Most teen travel programs are planned out and pay in advance for airline tickets, meals, lodging, and other transportation. Ideally, your teen should only need money for souvenirs and snacks. The safest plan is to carry small amounts of cash, with additional money provided through a credit card with a limited amount available at one time. The advantage of a credit card in this format is that you can upload additional funds gradually as needed, and keep tabs of your teen’s purchases.

Travelers checks are also a viable option, but not as convenient. Look into obtaining the destination country’s local currency through your bank at home – if the exchange rate is more favorable, it will save money and time.

Keeping in Touch

A few decades ago, anxious parents had to wait for weeks to hear from teens traveling overseas – if the teen wrote at all. The sudden loss of constant contact is disconcerting to the twenty-first century parent and teen. Now communication depends more on the travel program’s rules. If it’s allowed, look into your cell phone provider’s international rates for a temporary plan, or your teen can buy a cheap international phone and prepaid calling card after arrival. Your teen may prefer to keep in touch by email or Facebook, if available. Whatever you choose, let your teen contact you. He’ll feel more independent if you’re not electronically hovering over him. On the other hand, your teen might want to set up a blog just to update family, friends and supporters on the progress of preparations, events during the trip, and then a recap when he returns home.

Personal Conduct in a Foreign Country

Many countries have cultural dress codes. Some, like Saudi Arabia, make them mandatory upon entry. It’s more likely your teen will visit a country where the dress code is flexible, but it helps to know what the locals see as modest wear, especially for women who may be surprised to learn that having bare knees or shoulders is frequently frowned upon!

Respect for understood dress codes will keep your teen less conspicuous, and less vulnerable to catcalls and other unwelcome advances. In a foreign country, it is not always cool, or wise, to stand out in the crowd. Places of worship or religious sites may require a stricter dress code for entry.

Other codes of conduct are nice to know prior to the trip. Are certain gestures considered offensive? You might be surprised that the smallest of postures or hand gestures that we Americans think nothing about can carry very negative connotations in other parts of the world.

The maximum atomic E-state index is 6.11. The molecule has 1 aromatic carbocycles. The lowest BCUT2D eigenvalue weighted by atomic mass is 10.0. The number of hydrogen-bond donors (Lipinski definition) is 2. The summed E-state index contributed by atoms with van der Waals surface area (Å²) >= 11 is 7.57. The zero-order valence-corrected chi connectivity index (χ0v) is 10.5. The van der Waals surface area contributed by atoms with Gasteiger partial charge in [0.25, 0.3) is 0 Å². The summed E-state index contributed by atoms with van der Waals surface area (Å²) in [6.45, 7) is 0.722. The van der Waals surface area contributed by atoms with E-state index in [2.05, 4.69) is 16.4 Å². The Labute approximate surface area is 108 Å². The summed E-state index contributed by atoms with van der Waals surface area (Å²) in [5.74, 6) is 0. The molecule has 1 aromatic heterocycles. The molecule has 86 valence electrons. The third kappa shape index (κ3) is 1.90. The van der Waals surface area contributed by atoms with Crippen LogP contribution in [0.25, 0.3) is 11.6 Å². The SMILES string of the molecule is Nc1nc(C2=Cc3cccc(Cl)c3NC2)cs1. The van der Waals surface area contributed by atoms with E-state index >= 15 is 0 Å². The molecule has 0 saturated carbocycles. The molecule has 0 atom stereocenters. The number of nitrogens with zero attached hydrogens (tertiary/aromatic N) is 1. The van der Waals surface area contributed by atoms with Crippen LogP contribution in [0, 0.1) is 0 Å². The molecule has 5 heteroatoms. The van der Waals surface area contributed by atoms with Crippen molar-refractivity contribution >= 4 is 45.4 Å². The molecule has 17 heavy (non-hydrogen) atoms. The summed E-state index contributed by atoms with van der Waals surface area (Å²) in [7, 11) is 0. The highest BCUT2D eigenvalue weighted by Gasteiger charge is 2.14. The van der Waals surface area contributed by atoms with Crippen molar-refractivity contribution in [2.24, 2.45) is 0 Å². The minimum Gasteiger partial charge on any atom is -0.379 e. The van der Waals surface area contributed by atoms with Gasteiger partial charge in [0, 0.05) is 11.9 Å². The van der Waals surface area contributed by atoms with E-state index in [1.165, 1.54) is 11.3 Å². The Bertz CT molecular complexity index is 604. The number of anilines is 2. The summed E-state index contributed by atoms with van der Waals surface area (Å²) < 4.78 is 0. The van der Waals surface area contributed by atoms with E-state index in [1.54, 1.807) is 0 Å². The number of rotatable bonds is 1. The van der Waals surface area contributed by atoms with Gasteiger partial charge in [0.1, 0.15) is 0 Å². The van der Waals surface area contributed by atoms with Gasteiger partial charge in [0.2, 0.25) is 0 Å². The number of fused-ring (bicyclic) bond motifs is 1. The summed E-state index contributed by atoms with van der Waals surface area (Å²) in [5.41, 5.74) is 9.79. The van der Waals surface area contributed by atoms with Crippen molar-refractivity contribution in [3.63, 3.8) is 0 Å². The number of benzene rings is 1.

In the Middle East, pointing the sole of one’s foot at another person, which easily happens when crossing one’s legs in a sitting position, is the highest insult one can give another. Another taboo in the Middle East- the Thumbs Up. It might mean “Like” on facebook, but in the middle east it’s the equivalent of saying, UP Yours! (Quite literally).

In Greece, extending your hand, palm outward is known as the moutza – it’s about the equivalent of giving someone the middle finger whilst throwing excrement at their Mother. Whereas in the states, extending a palm outward might be your way of saying, “Oh, no thank you, I couldn’t possibly take another piece, I’m all set, thank you so much!”

While dining in Thailand, The Philippines or China one should never clean their plate in it’s entirety. Your teen may have been taught at home to eat what was put before them, as that was the polite thing to do, he or she needs to keep in mind that in some countries it’s more important that the host provides you with enough food. Eating every morsel implies the host wasn’t gracious enough and you are still hungry.

When in doubt about local customs, do as the locals do, Learning to be respectful in a way that feels foreign is all part of the experience.

In general, your teen should:

Never wander off alone unless given specific permission.

Keep alert in large crowds and stay in a group.

Keep watch of personal possessions at all times while traveling.

Keep money, phones, cameras, etc. in a zipped bag or backpack, clutched rather than hanging loosely. Keep a small amount of money in your pocket or wallet and the remainder in an inaccessible area such as in under the clothing money belts. Avoid retrieving money from these in public, instead, advise your teen to wait until he/she is in a restroom stall and take out a small amount at a time, as needed.